The United Kingdom Warehousing Association (UKWA) has published the latest incarnation of its trading conditions for use by its members (the 2014 edition). The purpose of this article is not to set out, in detail, the content, but rather to highlight some important legal principles, to identify two key changes to the 2006 edition of the UKWA conditions (although there are other changes) and to remind the reader of certain important clauses that remain untouched.
Background legal principles
The UKWA conditions, like any other, do not have mandatory legal effect under English law. For a UKWA member to be able to rely upon the conditions (or for any commercial party to do likewise in respect of its own conditions) it has the burden of ensuring that the conditions are “incorporated” into the contract beforethe contract has been formed.
Even if incorporated, a customer might be able to challenge the validity of the UKWA conditions (or indeed any other) in one of two ways. First, if the language of any particular provision is ambiguous, it will be read against the UKWA member and second, if any particular clause is found to offend the requirement of “reasonableness” under the Unfair Contract Terms Act 1977 (UCTA), it will be struck out. It is not the purpose of this article to consider such questions in relation to the UKWA conditions, but it is useful to remind oneself of the potential hurdles that face any commercial party seeking to rely upon standard trading conditions.
The first important change appears in clause 3.1. Readers may recall the 2006 edition of the UKWA conditions included a provision requiring the customer to procure its own cargo insurance and to ensure that the relevant cargo policy contained a waiver of subrogation in favour of the UKWA member. The purpose was to prevent subrogated cargo claims against the UKWA member. The requirement to procure cargo insurance or self insure has been preserved, but the waiver of subrogation requirement has been removed. Accordingly, subrogated cargo insurers will have the opportunity to bring recovery claims (although in accordance with the terms set out in the conditions, subject always to what we have said above regarding incorporation, potentially ambiguous language and the “reasonableness” test under UCTA).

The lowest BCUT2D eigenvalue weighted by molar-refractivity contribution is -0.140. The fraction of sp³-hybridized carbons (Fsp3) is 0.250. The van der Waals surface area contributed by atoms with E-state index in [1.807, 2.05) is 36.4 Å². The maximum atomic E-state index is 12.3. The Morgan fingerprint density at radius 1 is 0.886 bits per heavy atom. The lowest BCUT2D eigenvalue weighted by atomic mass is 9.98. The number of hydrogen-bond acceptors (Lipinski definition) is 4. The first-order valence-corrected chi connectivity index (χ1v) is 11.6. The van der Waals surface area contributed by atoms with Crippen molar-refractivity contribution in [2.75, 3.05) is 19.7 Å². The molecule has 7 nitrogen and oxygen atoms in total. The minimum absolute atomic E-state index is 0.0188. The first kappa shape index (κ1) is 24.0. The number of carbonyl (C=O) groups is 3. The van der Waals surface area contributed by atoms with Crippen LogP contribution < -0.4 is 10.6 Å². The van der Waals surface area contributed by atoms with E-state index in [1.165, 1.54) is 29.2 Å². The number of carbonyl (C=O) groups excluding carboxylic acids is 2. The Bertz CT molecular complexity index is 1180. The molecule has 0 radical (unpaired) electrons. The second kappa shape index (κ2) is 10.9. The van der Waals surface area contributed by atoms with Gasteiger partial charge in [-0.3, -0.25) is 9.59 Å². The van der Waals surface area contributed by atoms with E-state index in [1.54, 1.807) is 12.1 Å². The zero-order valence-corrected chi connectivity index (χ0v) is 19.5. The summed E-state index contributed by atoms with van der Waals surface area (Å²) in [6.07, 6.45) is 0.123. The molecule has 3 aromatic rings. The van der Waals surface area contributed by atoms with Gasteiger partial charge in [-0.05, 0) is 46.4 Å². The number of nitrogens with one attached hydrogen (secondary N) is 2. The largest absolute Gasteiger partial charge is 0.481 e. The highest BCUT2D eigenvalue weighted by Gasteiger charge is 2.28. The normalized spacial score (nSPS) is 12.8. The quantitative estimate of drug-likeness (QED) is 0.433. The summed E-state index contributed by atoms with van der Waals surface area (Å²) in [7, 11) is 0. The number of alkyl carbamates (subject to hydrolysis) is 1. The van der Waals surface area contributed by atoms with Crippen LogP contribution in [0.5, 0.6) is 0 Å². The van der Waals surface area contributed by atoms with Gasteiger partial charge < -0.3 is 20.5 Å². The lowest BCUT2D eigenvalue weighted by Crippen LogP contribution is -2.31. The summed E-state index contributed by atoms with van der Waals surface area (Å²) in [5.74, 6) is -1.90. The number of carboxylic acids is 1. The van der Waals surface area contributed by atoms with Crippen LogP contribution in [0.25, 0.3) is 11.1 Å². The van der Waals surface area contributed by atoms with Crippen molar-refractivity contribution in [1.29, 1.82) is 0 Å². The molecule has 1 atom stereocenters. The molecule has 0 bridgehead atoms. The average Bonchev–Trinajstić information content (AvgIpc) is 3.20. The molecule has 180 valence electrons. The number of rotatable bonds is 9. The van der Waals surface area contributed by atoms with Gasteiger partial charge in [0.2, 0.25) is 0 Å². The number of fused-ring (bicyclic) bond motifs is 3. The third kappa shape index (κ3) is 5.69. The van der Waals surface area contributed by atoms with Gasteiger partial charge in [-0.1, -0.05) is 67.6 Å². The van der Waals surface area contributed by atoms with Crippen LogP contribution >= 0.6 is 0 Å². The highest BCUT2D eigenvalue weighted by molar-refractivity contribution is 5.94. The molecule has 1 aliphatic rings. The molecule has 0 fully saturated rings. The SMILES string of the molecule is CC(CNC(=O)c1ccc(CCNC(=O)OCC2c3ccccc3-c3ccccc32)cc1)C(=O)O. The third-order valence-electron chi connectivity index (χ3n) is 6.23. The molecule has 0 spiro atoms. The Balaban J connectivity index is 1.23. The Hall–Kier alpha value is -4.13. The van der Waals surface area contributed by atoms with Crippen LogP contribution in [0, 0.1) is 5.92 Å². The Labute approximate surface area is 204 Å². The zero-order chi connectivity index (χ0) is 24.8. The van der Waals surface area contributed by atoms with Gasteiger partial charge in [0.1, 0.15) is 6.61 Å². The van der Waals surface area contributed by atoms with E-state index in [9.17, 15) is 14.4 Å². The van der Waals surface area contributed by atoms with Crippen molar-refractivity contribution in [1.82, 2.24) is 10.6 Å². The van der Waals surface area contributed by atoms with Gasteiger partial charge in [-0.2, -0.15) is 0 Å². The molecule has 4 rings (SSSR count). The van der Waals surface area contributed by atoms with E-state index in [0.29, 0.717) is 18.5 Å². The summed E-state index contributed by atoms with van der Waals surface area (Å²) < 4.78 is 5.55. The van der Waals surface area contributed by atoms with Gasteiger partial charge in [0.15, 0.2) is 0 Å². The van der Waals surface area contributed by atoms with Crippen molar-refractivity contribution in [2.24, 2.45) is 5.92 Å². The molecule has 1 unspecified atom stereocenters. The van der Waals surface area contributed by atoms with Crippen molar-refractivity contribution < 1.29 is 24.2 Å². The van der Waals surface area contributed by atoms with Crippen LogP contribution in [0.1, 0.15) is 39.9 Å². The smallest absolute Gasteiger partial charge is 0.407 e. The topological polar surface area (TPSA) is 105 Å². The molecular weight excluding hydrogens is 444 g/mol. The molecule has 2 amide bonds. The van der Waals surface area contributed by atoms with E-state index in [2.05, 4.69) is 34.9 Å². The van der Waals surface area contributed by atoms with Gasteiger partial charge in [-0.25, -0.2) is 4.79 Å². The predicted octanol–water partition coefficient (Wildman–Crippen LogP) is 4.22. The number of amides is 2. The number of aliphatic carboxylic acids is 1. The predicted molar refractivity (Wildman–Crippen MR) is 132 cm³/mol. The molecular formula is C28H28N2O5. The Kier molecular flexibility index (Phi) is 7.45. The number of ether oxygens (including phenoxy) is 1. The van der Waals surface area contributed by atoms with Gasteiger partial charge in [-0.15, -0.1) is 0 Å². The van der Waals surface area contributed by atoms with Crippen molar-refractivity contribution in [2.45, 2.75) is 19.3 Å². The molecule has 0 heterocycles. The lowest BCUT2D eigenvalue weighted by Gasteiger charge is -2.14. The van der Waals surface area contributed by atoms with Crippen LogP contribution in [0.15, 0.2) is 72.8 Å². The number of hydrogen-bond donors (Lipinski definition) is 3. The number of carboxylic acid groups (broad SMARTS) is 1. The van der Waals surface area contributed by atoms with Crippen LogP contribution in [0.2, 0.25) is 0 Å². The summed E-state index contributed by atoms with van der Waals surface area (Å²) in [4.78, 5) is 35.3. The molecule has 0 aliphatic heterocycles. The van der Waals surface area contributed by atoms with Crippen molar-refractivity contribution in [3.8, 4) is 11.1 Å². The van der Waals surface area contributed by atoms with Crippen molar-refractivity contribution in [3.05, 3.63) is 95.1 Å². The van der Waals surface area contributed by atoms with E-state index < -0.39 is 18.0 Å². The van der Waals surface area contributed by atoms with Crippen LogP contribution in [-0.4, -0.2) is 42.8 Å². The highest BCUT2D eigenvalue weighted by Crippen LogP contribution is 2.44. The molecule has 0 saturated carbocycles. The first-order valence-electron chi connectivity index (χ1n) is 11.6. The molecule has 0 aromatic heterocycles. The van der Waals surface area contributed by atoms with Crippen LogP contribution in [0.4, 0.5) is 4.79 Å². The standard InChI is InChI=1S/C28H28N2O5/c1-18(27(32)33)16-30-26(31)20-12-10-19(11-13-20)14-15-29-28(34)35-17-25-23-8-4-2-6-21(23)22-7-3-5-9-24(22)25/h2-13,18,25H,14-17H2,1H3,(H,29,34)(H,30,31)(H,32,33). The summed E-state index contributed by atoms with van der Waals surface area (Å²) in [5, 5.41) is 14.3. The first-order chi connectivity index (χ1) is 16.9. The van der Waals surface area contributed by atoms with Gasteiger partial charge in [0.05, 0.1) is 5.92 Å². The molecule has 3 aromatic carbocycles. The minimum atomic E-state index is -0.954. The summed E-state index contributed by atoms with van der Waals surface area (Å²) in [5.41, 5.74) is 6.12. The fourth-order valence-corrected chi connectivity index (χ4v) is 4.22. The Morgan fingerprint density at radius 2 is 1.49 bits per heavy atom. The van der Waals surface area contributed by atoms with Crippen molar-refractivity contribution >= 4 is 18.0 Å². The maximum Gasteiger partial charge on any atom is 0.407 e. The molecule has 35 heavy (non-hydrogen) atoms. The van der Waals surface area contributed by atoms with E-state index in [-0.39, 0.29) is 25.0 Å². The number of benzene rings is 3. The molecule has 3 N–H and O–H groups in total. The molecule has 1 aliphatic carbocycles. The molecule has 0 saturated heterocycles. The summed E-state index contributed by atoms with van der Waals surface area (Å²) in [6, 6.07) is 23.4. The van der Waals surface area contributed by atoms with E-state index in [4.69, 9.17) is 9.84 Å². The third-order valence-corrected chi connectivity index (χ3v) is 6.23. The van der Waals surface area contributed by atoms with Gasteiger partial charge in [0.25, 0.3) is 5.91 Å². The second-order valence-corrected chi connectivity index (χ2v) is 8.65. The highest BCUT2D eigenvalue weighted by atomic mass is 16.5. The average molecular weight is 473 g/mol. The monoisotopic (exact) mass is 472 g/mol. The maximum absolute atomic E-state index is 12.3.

The second important change is at clause 6.5. This seeks to clarify and extend the rights of lien to situations where monies are owed to the UKWA member (whether strictly due or not) and where they may only be payable on the happening of some future event. In addition, the right to exercise a lien is now expressed to continue even if ownership in the goods is transferred.
UKWA has not changed the time limit to commence and serve legal proceedings (including any counterclaim), which remains at nine months from the date of the event giving rise to the claim per clause 7.7.2.
The limitation of liability figure, at £100 sterling per tonne, also remains per clause 3.5.2, as does the ability of the customer to specify a higher limit per clause 3.5.1 (which is intended to demonstrate “reasonableness” on any analysis under UCTA).
The conditions are robust and as long as the member takes care to ensure they are incorporated into their contracts then, as a starting point, the conditions will remain a shield (and in some cases a sword) for use by its members. In cases of conflict, customers will doubtless seek to attack the conditions and where this is on the question of “reasonableness” under UCTA, the outcome of such an assault will depend always on the individual circumstances of the case.